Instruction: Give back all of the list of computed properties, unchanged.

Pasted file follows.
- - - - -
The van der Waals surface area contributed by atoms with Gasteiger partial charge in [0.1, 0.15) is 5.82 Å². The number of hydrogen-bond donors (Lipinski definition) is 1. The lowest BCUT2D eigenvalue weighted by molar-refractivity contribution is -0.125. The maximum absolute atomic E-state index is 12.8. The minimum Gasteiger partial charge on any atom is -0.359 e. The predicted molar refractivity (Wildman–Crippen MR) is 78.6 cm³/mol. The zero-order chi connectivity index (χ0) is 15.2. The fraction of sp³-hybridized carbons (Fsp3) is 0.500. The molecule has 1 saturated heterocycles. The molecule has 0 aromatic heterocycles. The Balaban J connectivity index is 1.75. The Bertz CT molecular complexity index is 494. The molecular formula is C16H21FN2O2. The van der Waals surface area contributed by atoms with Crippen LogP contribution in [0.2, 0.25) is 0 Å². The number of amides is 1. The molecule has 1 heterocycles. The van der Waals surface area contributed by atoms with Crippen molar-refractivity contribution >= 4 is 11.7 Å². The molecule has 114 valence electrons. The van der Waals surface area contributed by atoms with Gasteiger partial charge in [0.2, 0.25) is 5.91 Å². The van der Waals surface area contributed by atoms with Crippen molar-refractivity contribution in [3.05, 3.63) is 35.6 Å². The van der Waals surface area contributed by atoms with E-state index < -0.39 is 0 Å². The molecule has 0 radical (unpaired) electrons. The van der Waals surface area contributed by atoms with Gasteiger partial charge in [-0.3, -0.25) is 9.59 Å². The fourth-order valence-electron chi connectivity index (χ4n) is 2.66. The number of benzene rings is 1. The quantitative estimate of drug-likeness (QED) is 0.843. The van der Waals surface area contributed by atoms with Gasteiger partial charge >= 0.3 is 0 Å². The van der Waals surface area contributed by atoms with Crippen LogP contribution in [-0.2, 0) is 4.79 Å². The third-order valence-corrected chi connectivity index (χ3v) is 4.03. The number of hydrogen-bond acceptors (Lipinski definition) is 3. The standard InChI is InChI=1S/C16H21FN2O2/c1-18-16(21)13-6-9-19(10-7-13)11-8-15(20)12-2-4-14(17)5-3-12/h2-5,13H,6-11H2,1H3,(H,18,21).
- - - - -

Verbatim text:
The van der Waals surface area contributed by atoms with Gasteiger partial charge in [0.1, 0.15) is 5.82 Å². The number of hydrogen-bond donors (Lipinski definition) is 1. The lowest BCUT2D eigenvalue weighted by molar-refractivity contribution is -0.125. The maximum absolute atomic E-state index is 12.8. The minimum Gasteiger partial charge on any atom is -0.359 e. The predicted molar refractivity (Wildman–Crippen MR) is 78.6 cm³/mol. The zero-order chi connectivity index (χ0) is 15.2. The fraction of sp³-hybridized carbons (Fsp3) is 0.500. The molecule has 1 saturated heterocycles. The molecule has 0 aromatic heterocycles. The Balaban J connectivity index is 1.75. The Bertz CT molecular complexity index is 494. The molecular formula is C16H21FN2O2. The van der Waals surface area contributed by atoms with Crippen LogP contribution in [0.2, 0.25) is 0 Å². The number of amides is 1. The molecule has 1 heterocycles. The van der Waals surface area contributed by atoms with Crippen molar-refractivity contribution >= 4 is 11.7 Å². The molecule has 114 valence electrons. The van der Waals surface area contributed by atoms with Gasteiger partial charge in [0.2, 0.25) is 5.91 Å². The van der Waals surface area contributed by atoms with Crippen molar-refractivity contribution in [3.05, 3.63) is 35.6 Å². The van der Waals surface area contributed by atoms with E-state index < -0.39 is 0 Å². The molecule has 0 radical (unpaired) electrons. The van der Waals surface area contributed by atoms with Gasteiger partial charge in [-0.3, -0.25) is 9.59 Å². The fourth-order valence-electron chi connectivity index (χ4n) is 2.66. The number of benzene rings is 1. The quantitative estimate of drug-likeness (QED) is 0.843. The van der Waals surface area contributed by atoms with Gasteiger partial charge >= 0.3 is 0 Å². The van der Waals surface area contributed by atoms with Crippen LogP contribution in [-0.2, 0) is 4.79 Å². The third-order valence-corrected chi connectivity index (χ3v) is 4.03. The number of hydrogen-bond acceptors (Lipinski definition) is 3. The standard InChI is InChI=1S/C16H21FN2O2/c1-18-16(21)13-6-9-19(10-7-13)11-8-15(20)12-2-4-14(17)5-3-12/h2-5,13H,6-11H2,1H3,(H,18,21).